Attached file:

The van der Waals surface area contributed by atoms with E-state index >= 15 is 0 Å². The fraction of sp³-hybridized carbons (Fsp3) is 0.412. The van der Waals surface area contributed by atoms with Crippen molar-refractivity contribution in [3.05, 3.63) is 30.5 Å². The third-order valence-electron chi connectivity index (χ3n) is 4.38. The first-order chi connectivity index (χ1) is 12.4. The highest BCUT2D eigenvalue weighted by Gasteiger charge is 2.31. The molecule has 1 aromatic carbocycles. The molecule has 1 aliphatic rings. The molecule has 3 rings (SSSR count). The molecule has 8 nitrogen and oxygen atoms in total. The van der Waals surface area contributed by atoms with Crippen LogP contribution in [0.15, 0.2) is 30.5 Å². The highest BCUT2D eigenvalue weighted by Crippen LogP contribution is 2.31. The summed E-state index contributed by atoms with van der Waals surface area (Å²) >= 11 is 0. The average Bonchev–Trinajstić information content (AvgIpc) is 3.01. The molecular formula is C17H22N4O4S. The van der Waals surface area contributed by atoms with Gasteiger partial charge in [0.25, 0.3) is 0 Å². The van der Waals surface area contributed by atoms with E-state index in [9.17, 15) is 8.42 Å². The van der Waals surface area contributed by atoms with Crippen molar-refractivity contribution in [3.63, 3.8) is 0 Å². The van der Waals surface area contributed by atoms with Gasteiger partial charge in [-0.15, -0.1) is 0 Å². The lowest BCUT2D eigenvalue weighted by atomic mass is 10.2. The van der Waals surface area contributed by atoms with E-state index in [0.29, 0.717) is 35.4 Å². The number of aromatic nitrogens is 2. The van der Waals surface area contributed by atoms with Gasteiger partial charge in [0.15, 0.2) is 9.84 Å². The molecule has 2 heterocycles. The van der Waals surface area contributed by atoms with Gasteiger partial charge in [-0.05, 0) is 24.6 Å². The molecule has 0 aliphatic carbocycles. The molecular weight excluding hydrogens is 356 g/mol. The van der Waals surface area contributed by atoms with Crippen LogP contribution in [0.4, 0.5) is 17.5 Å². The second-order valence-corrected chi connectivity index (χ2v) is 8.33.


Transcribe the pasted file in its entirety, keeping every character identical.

The van der Waals surface area contributed by atoms with E-state index >= 15 is 0 Å². The fraction of sp³-hybridized carbons (Fsp3) is 0.412. The van der Waals surface area contributed by atoms with Crippen molar-refractivity contribution in [3.05, 3.63) is 30.5 Å². The third-order valence-electron chi connectivity index (χ3n) is 4.38. The first-order chi connectivity index (χ1) is 12.4. The highest BCUT2D eigenvalue weighted by Gasteiger charge is 2.31. The molecule has 1 aromatic carbocycles. The molecule has 1 aliphatic rings. The molecule has 3 rings (SSSR count). The molecule has 8 nitrogen and oxygen atoms in total. The van der Waals surface area contributed by atoms with Crippen LogP contribution in [0.15, 0.2) is 30.5 Å². The highest BCUT2D eigenvalue weighted by Crippen LogP contribution is 2.31. The summed E-state index contributed by atoms with van der Waals surface area (Å²) >= 11 is 0. The average Bonchev–Trinajstić information content (AvgIpc) is 3.01. The molecular formula is C17H22N4O4S. The van der Waals surface area contributed by atoms with Gasteiger partial charge in [0.25, 0.3) is 0 Å². The van der Waals surface area contributed by atoms with E-state index in [9.17, 15) is 8.42 Å². The van der Waals surface area contributed by atoms with Crippen molar-refractivity contribution in [3.63, 3.8) is 0 Å². The van der Waals surface area contributed by atoms with Gasteiger partial charge in [-0.15, -0.1) is 0 Å². The lowest BCUT2D eigenvalue weighted by atomic mass is 10.2. The van der Waals surface area contributed by atoms with E-state index in [0.29, 0.717) is 35.4 Å². The number of aromatic nitrogens is 2. The van der Waals surface area contributed by atoms with Gasteiger partial charge in [0.15, 0.2) is 9.84 Å². The molecule has 2 heterocycles. The van der Waals surface area contributed by atoms with Gasteiger partial charge in [-0.05, 0) is 24.6 Å². The molecule has 0 aliphatic carbocycles. The molecular weight excluding hydrogens is 356 g/mol. The van der Waals surface area contributed by atoms with Crippen LogP contribution in [0.4, 0.5) is 17.5 Å². The second-order valence-corrected chi connectivity index (χ2v) is 8.33.